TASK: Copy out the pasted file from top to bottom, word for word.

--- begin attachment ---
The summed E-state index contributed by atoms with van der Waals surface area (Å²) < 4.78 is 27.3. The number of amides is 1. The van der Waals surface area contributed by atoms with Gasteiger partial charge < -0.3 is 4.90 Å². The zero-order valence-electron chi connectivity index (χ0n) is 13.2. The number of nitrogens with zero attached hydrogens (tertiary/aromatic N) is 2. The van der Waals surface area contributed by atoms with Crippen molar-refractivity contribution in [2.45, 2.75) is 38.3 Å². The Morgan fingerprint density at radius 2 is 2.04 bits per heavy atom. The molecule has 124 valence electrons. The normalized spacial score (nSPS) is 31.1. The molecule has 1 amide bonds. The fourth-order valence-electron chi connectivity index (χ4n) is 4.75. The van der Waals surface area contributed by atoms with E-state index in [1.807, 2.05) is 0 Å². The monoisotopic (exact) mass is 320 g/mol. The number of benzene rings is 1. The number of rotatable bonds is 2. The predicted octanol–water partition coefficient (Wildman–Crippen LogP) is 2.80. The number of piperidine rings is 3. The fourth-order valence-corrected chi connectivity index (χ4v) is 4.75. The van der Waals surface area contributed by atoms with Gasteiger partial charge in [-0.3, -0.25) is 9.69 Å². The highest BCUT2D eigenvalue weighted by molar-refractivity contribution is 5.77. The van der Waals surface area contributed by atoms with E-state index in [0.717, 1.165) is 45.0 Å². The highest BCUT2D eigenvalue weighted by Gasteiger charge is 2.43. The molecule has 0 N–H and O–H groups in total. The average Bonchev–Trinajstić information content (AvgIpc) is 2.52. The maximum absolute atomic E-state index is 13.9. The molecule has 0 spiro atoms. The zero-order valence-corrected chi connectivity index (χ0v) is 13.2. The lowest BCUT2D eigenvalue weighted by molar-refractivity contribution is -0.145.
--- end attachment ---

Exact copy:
The summed E-state index contributed by atoms with van der Waals surface area (Å²) < 4.78 is 27.3. The number of amides is 1. The van der Waals surface area contributed by atoms with Gasteiger partial charge < -0.3 is 4.90 Å². The zero-order valence-electron chi connectivity index (χ0n) is 13.2. The number of nitrogens with zero attached hydrogens (tertiary/aromatic N) is 2. The van der Waals surface area contributed by atoms with Crippen molar-refractivity contribution in [2.45, 2.75) is 38.3 Å². The Morgan fingerprint density at radius 2 is 2.04 bits per heavy atom. The molecule has 124 valence electrons. The normalized spacial score (nSPS) is 31.1. The molecule has 1 amide bonds. The fourth-order valence-electron chi connectivity index (χ4n) is 4.75. The van der Waals surface area contributed by atoms with E-state index in [1.807, 2.05) is 0 Å². The monoisotopic (exact) mass is 320 g/mol. The number of benzene rings is 1. The number of rotatable bonds is 2. The predicted octanol–water partition coefficient (Wildman–Crippen LogP) is 2.80. The number of piperidine rings is 3. The fourth-order valence-corrected chi connectivity index (χ4v) is 4.75. The van der Waals surface area contributed by atoms with Gasteiger partial charge in [-0.3, -0.25) is 9.69 Å². The highest BCUT2D eigenvalue weighted by molar-refractivity contribution is 5.77. The van der Waals surface area contributed by atoms with E-state index in [0.717, 1.165) is 45.0 Å². The highest BCUT2D eigenvalue weighted by Gasteiger charge is 2.43. The molecule has 0 N–H and O–H groups in total. The average Bonchev–Trinajstić information content (AvgIpc) is 2.52. The maximum absolute atomic E-state index is 13.9. The molecule has 0 spiro atoms. The zero-order valence-corrected chi connectivity index (χ0v) is 13.2. The lowest BCUT2D eigenvalue weighted by molar-refractivity contribution is -0.145.